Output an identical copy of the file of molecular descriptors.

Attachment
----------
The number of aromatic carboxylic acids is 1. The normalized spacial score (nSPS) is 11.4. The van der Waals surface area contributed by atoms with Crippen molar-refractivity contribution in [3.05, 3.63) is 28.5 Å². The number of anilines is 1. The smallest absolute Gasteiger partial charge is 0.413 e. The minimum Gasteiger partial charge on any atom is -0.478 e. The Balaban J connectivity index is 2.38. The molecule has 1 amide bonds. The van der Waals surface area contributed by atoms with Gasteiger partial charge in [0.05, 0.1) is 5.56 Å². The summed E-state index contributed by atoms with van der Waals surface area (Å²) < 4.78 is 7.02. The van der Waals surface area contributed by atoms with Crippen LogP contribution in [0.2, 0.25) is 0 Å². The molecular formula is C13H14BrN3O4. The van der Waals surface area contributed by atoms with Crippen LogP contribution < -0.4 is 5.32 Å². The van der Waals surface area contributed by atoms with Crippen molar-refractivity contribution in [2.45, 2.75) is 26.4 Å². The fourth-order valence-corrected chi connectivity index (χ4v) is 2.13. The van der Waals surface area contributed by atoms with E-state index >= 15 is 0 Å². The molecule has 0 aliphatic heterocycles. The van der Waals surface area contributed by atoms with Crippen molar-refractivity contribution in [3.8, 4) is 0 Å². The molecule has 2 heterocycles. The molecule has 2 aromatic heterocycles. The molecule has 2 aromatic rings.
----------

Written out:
The number of aromatic carboxylic acids is 1. The normalized spacial score (nSPS) is 11.4. The van der Waals surface area contributed by atoms with Crippen molar-refractivity contribution in [3.05, 3.63) is 28.5 Å². The number of anilines is 1. The smallest absolute Gasteiger partial charge is 0.413 e. The minimum Gasteiger partial charge on any atom is -0.478 e. The Balaban J connectivity index is 2.38. The molecule has 1 amide bonds. The van der Waals surface area contributed by atoms with Gasteiger partial charge in [0.05, 0.1) is 5.56 Å². The summed E-state index contributed by atoms with van der Waals surface area (Å²) < 4.78 is 7.02. The van der Waals surface area contributed by atoms with Crippen LogP contribution in [0.2, 0.25) is 0 Å². The molecular formula is C13H14BrN3O4. The van der Waals surface area contributed by atoms with Crippen LogP contribution < -0.4 is 5.32 Å². The van der Waals surface area contributed by atoms with Crippen molar-refractivity contribution in [2.45, 2.75) is 26.4 Å². The fourth-order valence-corrected chi connectivity index (χ4v) is 2.13. The van der Waals surface area contributed by atoms with E-state index >= 15 is 0 Å². The molecule has 0 aliphatic heterocycles. The van der Waals surface area contributed by atoms with Crippen molar-refractivity contribution in [3.8, 4) is 0 Å². The molecule has 2 heterocycles. The molecule has 2 aromatic heterocycles. The molecule has 2 aromatic rings.